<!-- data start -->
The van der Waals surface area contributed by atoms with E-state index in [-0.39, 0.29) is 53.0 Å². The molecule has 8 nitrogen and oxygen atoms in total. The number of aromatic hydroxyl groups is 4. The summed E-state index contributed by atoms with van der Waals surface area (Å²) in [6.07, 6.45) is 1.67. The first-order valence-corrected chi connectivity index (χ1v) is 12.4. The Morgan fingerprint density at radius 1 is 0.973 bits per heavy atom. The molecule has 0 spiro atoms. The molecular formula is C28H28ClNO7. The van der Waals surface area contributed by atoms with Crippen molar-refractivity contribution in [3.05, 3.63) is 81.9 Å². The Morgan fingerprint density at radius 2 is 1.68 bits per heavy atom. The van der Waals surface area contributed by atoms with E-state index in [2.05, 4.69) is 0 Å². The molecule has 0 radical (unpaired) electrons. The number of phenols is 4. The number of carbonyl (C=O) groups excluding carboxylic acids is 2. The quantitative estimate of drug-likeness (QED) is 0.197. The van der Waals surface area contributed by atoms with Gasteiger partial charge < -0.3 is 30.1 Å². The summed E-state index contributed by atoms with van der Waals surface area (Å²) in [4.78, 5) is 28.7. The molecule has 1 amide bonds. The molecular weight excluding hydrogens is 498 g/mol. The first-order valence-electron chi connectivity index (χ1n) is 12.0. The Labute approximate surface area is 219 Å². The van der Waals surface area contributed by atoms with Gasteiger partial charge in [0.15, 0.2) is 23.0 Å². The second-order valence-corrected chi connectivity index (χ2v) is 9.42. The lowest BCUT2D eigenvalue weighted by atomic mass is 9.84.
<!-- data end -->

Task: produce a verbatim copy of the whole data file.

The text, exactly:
The van der Waals surface area contributed by atoms with E-state index in [-0.39, 0.29) is 53.0 Å². The molecule has 8 nitrogen and oxygen atoms in total. The number of aromatic hydroxyl groups is 4. The summed E-state index contributed by atoms with van der Waals surface area (Å²) in [6.07, 6.45) is 1.67. The first-order valence-corrected chi connectivity index (χ1v) is 12.4. The Morgan fingerprint density at radius 1 is 0.973 bits per heavy atom. The molecule has 0 spiro atoms. The molecular formula is C28H28ClNO7. The van der Waals surface area contributed by atoms with Crippen molar-refractivity contribution in [3.05, 3.63) is 81.9 Å². The Morgan fingerprint density at radius 2 is 1.68 bits per heavy atom. The van der Waals surface area contributed by atoms with E-state index in [2.05, 4.69) is 0 Å². The molecule has 0 radical (unpaired) electrons. The number of phenols is 4. The number of carbonyl (C=O) groups excluding carboxylic acids is 2. The quantitative estimate of drug-likeness (QED) is 0.197. The van der Waals surface area contributed by atoms with Gasteiger partial charge < -0.3 is 30.1 Å². The summed E-state index contributed by atoms with van der Waals surface area (Å²) in [4.78, 5) is 28.7. The molecule has 1 amide bonds. The molecular weight excluding hydrogens is 498 g/mol. The first-order valence-electron chi connectivity index (χ1n) is 12.0. The Labute approximate surface area is 219 Å². The van der Waals surface area contributed by atoms with Gasteiger partial charge in [0.15, 0.2) is 23.0 Å². The second-order valence-corrected chi connectivity index (χ2v) is 9.42. The lowest BCUT2D eigenvalue weighted by atomic mass is 9.84.